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The Conciliarist TraditionConstitutionalism in the Catholic Church 1300-1870$
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Francis Oakley

Print publication date: 2008

Print ISBN-13: 9780199541249

Published to Oxford Scholarship Online: January 2010

DOI: 10.1093/acprof:oso/9780199541249.001.0001

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De Maistre’s Denial: Febronius, De Maistre, Maret, and the Triumph of Ultramontanism

De Maistre’s Denial: Febronius, De Maistre, Maret, and the Triumph of Ultramontanism

Chapter:
(p.182) 5 De Maistre’s Denial: Febronius, De Maistre, Maret, and the Triumph of Ultramontanism
Source:
The Conciliarist Tradition
Author(s):

Francis Oakley (Contributor Webpage)

Publisher:
Oxford University Press
DOI:10.1093/acprof:oso/9780199541249.003.0006

This chapter examines the views of Johann Nikolaus von Hontheim (known by the pseudonym Justinus Febronius), Joseph de Maistre, and Henri Maret concerning ultramontanism and the limits within which papal power should properly operate. According to Febronius, an affirmation of regional autonomy, an emphasis on conciliar self-governance, and a concomitant de-emphasis on the exercise of centralized papal jurisdiction might, in the long run, facilitate the ecumenical goal of reuniting the whole of Christendom around a common religious allegiance. Joseph de Maistre's book was considered as the very charter of ultramontanism, his views constituting but one strand in the complex set of intersecting developments that were to eventuate in the triumph of a version of ultramontanism at the First Vatican Council. Maret argued that, notwithstanding the ‘legitimate subordination of bishops to pope’, scripture, tradition, and conciliar history alike preclude the attribution to the pontiff of any ‘pure, indivisible and absolute monarchy’.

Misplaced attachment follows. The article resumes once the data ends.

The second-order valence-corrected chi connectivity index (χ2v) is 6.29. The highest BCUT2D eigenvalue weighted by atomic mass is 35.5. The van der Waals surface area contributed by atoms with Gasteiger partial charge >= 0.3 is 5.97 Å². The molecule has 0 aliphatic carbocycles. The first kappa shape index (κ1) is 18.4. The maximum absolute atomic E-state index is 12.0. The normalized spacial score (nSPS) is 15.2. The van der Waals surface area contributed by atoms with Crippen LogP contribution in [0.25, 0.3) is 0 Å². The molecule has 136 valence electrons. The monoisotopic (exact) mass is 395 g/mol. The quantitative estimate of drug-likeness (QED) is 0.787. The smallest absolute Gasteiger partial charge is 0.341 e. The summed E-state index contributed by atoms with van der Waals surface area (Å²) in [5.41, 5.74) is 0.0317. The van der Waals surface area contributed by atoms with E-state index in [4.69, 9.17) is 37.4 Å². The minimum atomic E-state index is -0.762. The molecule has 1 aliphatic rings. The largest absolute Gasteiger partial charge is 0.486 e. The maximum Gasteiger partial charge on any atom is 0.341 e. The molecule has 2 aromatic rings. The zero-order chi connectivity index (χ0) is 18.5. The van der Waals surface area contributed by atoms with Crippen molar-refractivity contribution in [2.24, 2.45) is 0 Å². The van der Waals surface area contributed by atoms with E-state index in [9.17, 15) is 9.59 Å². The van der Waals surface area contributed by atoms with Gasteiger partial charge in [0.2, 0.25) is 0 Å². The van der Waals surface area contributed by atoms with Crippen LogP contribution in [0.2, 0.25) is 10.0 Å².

Keywords:   Justinus Febronius, Joseph de Maistre, Henri Maret, ultramontanism, papal primacy, popes, Roman Catholic Church, episcopalism, church reform

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